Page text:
Pylons seal off Exchange Street at the Fore Street intersection in Portland on June 1, 2020. (Portland Phoenix/Jim Neuger)
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Three years after the pandemic prompted the city to close down a popular Old Port street to vehicle traffic, a local organization is working to make it a little more common.

Portland Downtown, a nonprofit organization that supports downtown business development, brought forward a plan to the city’s Sustainability and Transportation Committee to close down Exchange Street from Middle to Fore streets on Sundays only, beginning June 16 and running through Sept. 23.

The proposal was supported by the two members of the committee present for the May 24 meeting, Chair Andrew Zarro and Councilor Roberto Rodriguez. It will now go to the City Council for deliberation on June 5.

Portland Downtown had originally eyed a longer street closure period, beginning Friday evening and concluding Sunday evening. However, Executive Director Cary Tyson wanted to go slow and demonstrate a “proof of concept” with just Sundays. 

The city does not collect parking meter fees on Sundays, so there will be no lost revenue. There are roughly 30 parking spaces on that portion of Exchange Street, Tyson said.

“I’m sure there will be things we haven’t thought about that will come up,” Tyson said. “Our approach is that we learn from it and deal with it. We don’t take the approach that this is the only way.”

Portland Downtown has already purchased new roadblocks to put at either end of Exchange Street, which will look different from the concrete barriers Portlanders saw during the early days of the pandemic when streets were closed to facilitate outdoor dining. These new barriers will have LED lights and adjustable benches for pedestrians to sit at. They are 75 pounds each, but can be filled with water up to 1,000 pounds.

If approved by the Council, the street would close around 10 a.m. on Sundays, allowing for emergency deliveries a business might need. Exchange Street would remain closed to vehicle traffic until 8 or 9 p.m.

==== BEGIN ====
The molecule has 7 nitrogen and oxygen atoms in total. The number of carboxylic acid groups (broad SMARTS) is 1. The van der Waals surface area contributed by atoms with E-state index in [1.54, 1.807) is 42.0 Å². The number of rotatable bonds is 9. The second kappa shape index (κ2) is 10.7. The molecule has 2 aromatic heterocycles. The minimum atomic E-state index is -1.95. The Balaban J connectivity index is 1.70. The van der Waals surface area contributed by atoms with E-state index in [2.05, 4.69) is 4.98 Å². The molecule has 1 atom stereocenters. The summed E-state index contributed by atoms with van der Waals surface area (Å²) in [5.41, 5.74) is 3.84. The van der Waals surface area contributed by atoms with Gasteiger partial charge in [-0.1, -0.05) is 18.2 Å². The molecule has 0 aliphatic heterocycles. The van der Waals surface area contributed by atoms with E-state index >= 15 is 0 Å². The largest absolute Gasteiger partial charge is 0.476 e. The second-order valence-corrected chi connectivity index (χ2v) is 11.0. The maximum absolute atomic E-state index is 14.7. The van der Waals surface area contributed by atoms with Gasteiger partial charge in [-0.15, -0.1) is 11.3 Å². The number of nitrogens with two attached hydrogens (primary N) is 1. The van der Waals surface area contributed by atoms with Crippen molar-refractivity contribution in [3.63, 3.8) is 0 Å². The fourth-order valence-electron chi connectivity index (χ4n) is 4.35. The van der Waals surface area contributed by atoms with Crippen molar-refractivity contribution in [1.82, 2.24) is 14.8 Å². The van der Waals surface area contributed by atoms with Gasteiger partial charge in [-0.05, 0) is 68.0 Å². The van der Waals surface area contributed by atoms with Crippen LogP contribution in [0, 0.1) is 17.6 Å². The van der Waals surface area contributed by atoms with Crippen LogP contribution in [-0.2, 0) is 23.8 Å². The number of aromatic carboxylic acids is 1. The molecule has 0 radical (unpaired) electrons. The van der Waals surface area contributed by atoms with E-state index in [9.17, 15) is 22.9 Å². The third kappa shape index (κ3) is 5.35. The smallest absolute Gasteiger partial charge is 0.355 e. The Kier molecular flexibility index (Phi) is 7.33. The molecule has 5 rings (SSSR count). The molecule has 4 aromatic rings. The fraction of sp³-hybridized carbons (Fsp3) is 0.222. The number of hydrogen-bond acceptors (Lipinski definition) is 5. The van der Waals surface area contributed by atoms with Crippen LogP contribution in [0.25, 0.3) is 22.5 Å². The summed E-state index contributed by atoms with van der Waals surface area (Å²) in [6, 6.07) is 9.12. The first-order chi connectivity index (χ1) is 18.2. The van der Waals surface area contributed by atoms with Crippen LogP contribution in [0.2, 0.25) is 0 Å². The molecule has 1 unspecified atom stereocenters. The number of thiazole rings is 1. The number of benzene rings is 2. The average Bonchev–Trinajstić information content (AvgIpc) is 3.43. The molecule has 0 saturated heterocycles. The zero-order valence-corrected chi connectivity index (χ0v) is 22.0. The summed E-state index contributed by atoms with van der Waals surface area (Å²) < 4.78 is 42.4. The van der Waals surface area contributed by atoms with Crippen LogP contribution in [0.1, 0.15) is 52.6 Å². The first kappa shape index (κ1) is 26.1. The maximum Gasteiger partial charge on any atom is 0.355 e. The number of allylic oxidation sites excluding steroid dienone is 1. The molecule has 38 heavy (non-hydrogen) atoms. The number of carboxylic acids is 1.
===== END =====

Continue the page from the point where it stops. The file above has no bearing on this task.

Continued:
“We are advocates of walking and placemaking,” Tyson said. “We think this is a really good opportunity to try it out. We’ve seen it across the country be successful. We think lower Exchange is a good way to put our foot in the water.”

Zarro, who chairs the committee, supported the idea, adding that it was a “slightly different” iteration of when the city shut down Exchange Street to cars in 2020. 

“We had talked about this in previous years… we had wanted lower Exchange to be like Church Street in Burlington, always closed to cars,” he said. “This is finding a balance.”

While closing lower Exchange Street on Sundays is a pilot program, proponents hope it could lead to longer closures in the future, and even additional areas like Free Street getting the same treatment.

“This feels like one of those win-win scenarios where we get to try something that could be really great for the community and have no negative impact for the businesses,” Zarro said. “We don’t want to build a city for cars.”


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